Pig poo probably problematic.

Pig
Photo credit: Dave King
Q:

I've been told I shouldn't be using pig poo in my vegetable garden. Is this true? I pen the pigs in an area, let them till it up and mix their poo and hay in, then I move them into a new area and plant the just vacated one with tomato plants, corn, root crops, lettuces, etc. I mulch over the dirt with hay. After the veggies are grown, I wash and cook them (most of them). Am I killing myself and my family by doing this? I thought I was doing good! The specific reasons to not use the pig poo were directed at the parasites they carry. If they are wormed, would that make their poo safe? But then I'd have to worry about the Ivermectin, wouldn't I?

- Columbia County, OR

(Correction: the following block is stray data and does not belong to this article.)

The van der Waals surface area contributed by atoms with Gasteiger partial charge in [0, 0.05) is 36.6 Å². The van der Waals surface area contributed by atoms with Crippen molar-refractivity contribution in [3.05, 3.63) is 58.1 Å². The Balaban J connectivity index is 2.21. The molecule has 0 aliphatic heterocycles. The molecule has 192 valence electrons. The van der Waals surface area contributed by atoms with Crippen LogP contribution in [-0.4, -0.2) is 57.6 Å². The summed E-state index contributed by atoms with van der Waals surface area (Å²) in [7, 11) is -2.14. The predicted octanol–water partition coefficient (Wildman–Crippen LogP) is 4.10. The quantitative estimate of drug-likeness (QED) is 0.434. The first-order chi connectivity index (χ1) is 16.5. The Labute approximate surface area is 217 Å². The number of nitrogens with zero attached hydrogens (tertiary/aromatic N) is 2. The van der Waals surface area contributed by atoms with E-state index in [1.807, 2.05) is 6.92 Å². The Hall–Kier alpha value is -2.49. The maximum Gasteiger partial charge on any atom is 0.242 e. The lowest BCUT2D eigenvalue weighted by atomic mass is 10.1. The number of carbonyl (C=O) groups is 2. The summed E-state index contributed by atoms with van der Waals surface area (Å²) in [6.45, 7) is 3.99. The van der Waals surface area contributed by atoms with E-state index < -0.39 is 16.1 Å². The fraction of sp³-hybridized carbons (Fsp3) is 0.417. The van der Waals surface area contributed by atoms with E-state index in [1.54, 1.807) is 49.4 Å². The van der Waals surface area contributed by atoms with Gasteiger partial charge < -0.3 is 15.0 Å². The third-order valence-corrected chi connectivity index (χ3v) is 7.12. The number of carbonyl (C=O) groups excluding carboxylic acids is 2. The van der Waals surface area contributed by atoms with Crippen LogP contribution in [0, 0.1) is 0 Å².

A:

The method your describe is a great way to integrate animal and vegetable production and can help to foster long-term soil fertility. The concern is over potential disease pathogens from these pigs. The current USDA National Organic guidelines recommend waiting at least 120 days from the time animals leave an area to when vegetable crops are harvested from the area. If you are waiting this long, then there is a low chance of any potential disease problems. However, new federal guidelines through the Food Safety Modernization Act will likely increase the time frame to 9 months to decrease any potential disease problems. To be as safe as possible, you might consider this longer rotation and at a minimum you should wait at least 120 days from the time animals leave the pen until you harvest vegetables from the plot.

Weston Miller
Community and Urban Horticulture Faculty
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